• The Centers for Disease Control and Prevention states that skin cancer is the most common cancer in the United States. The most preventable cause of skin cancer is exposure to ultraviolet (UV) light.
  • Too much exposure to UV light raises the risks of eye diseases, including cataract, macular degeneration, growths on the eye, and cancer. (AAO/Eyesmart-
  • According to the World Health Organization, children are more exposed to the sun than adults. Estimates suggest up to 80% of a person’s lifetime exposure to UV rays is received before the age of 18.
  • The American Optometric Association states that children and teenagers are particularly susceptible to the sun's damaging rays because they typically spend more time outdoors than adults, and the lenses of their eyes are more transparent than those of adults. The transparent lenses allow more short wavelength light to reach the retina of the eye.
  • Symptoms of a corneal sunburn will usually not appear until 6-12 hours after exposure.  So, one can suffer a severe corneal sunburn and not realize it immediately after.  (Palmer Eye Center)
  • The Office of Air and Radiation at the Environmental Protection Agency states that basal cell carcinoma is the most common type of skin cancer to affect the eyelids and may appear on the lower lid, in the corners of the eye and under eyebrows.
  • Most rigid contact lenses also provide UV protection — but because contact lenses don't cover the entire eye, it's still important to wear sunglasses when you're outdoors.  (
  • Both UV-A and UV-B radiation have been shown to be harmful to the eye. While UV-A has lower energy, it does penetrate deep into the eye and may injure the macula, the part of the retina responsible for sight in the center field of vision.
  • UV-B radiation is presumably more dangerous because it is short wavelength radiation with higher energy. UV-B is mainly absorbed by the cornea and lens of the eye and can damage those tissues.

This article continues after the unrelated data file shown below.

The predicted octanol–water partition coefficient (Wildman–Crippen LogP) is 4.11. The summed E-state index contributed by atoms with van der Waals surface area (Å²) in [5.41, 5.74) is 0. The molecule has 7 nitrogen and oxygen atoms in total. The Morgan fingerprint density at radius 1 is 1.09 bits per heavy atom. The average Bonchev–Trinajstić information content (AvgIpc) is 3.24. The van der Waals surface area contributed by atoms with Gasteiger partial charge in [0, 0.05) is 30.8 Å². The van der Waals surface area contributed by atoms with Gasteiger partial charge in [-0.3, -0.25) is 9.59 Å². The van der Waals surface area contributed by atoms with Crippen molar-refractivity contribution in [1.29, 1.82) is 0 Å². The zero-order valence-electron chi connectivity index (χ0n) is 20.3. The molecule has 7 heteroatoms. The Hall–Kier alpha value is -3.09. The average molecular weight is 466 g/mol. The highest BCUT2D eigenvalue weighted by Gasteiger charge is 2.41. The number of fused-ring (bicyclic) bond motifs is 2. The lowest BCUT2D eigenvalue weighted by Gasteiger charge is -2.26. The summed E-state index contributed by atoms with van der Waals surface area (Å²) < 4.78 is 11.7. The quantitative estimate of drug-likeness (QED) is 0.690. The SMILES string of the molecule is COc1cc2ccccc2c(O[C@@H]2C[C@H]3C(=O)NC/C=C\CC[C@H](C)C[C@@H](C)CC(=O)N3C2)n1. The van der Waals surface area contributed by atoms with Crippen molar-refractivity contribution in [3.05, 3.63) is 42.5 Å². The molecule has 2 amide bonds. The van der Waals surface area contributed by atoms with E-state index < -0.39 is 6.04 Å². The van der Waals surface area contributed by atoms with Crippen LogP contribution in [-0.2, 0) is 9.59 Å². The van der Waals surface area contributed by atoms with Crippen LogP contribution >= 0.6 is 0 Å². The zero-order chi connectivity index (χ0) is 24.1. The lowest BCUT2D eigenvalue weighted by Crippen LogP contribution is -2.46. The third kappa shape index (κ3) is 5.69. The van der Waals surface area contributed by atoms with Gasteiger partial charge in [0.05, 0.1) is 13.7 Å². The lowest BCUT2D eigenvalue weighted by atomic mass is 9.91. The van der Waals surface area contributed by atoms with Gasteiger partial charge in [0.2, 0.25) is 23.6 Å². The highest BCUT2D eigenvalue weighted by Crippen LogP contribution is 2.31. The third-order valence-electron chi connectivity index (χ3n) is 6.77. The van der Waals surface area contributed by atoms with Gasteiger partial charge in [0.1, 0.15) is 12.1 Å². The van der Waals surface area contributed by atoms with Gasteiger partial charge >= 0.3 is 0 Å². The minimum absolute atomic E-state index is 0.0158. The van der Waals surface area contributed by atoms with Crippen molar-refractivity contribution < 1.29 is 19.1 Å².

• Altitude increases radiation with an increase intensity of 16 percent for every 1000 meters above sea level.  (
  • The risk is greatest during midday hours from 10 a.m. to 2 p.m. and even during overcast days.
  • Tanning beds can produce UV levels up to 100 times what you would get from the sun, which can cause serious damage to the external and internal structures of the eye and eyelids (, AAO)
  • Never look directly at the sun. Looking directly at the sun at any time, including during an eclipse, can lead to solar retinopathy, which is damage to the eye's retina from solar radiation. (, AAO)
  • When using medications that can cause sensitivity to light (photosensitivity). (, AAO)

How can one lower the risk of developing UV-related eye disease and disorders?


The best defense for everyone is to wear sunglasses that screen 99 to 100 percent of UV rays and brimmed hats. Brimmed hats alone will block about 50 percent of UV radiation. Ideally, all types of eyewear should absorb at least the full spectrum of UV rays including UV-A and UV-B. The degree of UV protection is not necessarily related to the price of the sunglasses. Consumers should buy sunglasses that are labeled: absorbs 99-100 percent of UV-A and UV-B rays.


It is very important to keep several things in mind in particular when buying sunglasses for children. Kid’s glasses should be made of unbreakable polycarbonate. (unless glass is required by the eye doctor). The frames should be bendable and the lenses should not pop out. Check to make sure the glasses fit well, because children will not wear glasses that don’t fit well. It is best to have the child try the glasses on and make sure they shield enough of the eye above, below and on the sides.